“As far as security is concerned, you have the right person with Garry McCarthy,” one resident said. “If you have him full time as part of your staff I think everyone should breathe very easy. He knows his business.”

MOCA co-owner Danny Marks said McCarthy is a consultant, not a full-time employee, and lives a block away from their desired location. He’s able to provides a “hyperlocal perspective” that will help security, Marks said.

“During the startup period he is just a resource for information [about] this exact location that he passes every single day,” Marks said.

It’s no wonder why MOCA went for a high-profile security expert: A burglar stole about $200,000 from the company’s Logan Square dispenary Jan. 6, five days after recreational weed sales began in the state. 

On Tuesday, Chicago Police spokesman Steve Rusanov said the case is still being investigated and no arrests have been made.

McCarthy said he can help make dispensaries safer. MOCA has an alarm system, but live video monitoring is preferred, he said.

“There’s a number of things that you could do,” McCarthy said. “…There’s nothing like having live video monitoring, because then somebody would have known that the system went down.”

Marks told Block Club the incident was not a run-of-the mill burglary, but rather a sophisticated hacking and there was little they could do to prevent it.

“Our security system was able to be accessed and disabled,” he said. “…It was really a digital hacking attack and Google gets hacked, you know, Apple gets hacked.”

“Employee key cards wouldn’t work at night so whoever accessed the place, did access it with a key card, but it was a key card that was able to be created through accessing our system,” he said.

MOCA is transitioning away from their security contractor and will learn from the incident, he said.

MOCA’s River North plan

It was the second time in as many nights River North residents gathered to listen to the plans of a cannabis dispensary that wants to open in their neighborhood.

MOCA is competing with Cresco Labs, PharmaCann and Greenhouse Group to be the first to receive a state license in a small area of River North. All four sit within 1,500 feet of one another, meaning once one dispensary receives their license, it will prevent others from doing so.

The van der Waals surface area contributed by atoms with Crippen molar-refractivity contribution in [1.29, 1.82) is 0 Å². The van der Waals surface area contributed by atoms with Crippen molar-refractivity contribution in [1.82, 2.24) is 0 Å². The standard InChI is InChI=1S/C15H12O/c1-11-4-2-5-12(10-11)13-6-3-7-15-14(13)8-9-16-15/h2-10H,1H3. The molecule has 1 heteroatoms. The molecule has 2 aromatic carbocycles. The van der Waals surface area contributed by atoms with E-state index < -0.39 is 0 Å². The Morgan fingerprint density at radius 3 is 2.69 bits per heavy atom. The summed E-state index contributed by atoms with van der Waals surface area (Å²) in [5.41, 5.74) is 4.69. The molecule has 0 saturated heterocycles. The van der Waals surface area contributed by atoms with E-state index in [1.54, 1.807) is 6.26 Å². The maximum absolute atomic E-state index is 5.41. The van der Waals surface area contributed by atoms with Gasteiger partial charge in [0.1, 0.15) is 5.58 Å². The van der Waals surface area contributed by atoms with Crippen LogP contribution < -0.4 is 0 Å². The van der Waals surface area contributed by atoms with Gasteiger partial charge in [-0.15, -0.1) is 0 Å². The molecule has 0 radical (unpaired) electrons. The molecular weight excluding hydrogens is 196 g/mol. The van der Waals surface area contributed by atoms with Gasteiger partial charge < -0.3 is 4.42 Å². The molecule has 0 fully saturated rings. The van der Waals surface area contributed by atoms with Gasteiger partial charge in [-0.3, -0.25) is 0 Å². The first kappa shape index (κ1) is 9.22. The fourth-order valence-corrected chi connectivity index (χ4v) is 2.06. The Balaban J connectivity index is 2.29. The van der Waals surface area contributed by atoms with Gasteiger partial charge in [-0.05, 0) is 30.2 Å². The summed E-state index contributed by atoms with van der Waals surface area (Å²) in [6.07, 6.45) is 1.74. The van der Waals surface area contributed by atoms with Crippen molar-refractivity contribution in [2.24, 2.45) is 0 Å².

Credit: Justin Laurence/Block Club Chicago
A slide presented to neighbors at the MOCA meeting Wednesday.

Marks told neighbors his dispensary is a locally-owned small business competing with larger, multistate operators.

If they were to open at 216 W. Ohio St., the dispensary would replace Municipal Bar.

Christopher Slaby, spokesman for the Illinois Department of Financial and Professional Regulation, responsible for doling out the licenses and inspecting the properties, said the licenses will be reviewed on a first-come, first-served basis.

“Applications are reviewed in the order that they are received,” he said.

Once the state hands out a license, other dispensaries will be notified and given time to amend their application with a new address, essentially forcing them to restart the zoning approval process after investing in a location they’ll never be able to open in.

That is a costly and risky investment.

Marks said that might be easy for larger companies, but MOCA still has enough access to capital to compete for their prized location.

“I’ve heard that other people are locking in multiple properties, we’re not. We’re not doing that, we don’t have multiple security deposits and first month’s rent checks to write,” he said. “…I think on this location, I think we’re well set up to run a good race and if we win, we win. And if we don’t then we’ll take it from there.”

Wednesday’s meeting came on the heels of a Tuesday meeting where Cresco Labs pitched neighbors on their desired dispensary location at 436 N. Clark St. Cresco employees monitored Wednesday’s meeting from the back of the room just as Doug Marks had the night before.

Two meetings are also scheduled for next week.

After their meetings, the companies may head to the Zoning Board of Appeals for a special use permit. The zoning board will likely hold a special, cannabis-only meeting on March 6. If approved, the companies will continue their race to build out their facilities and be the first to win a state license.

The next meetings on River North dispensaries will take place:

  • PharmaCann: 6 p.m., Feb. 6 at Maggianos, 516 N. Clark St. for their proposed dispensary at 444 N. LaSalle St
  • Greenhouse Group: 6 p.m., Feb. 7 at 350 N. Orleans St. for their proposed dispensary at 612 N. Wells St.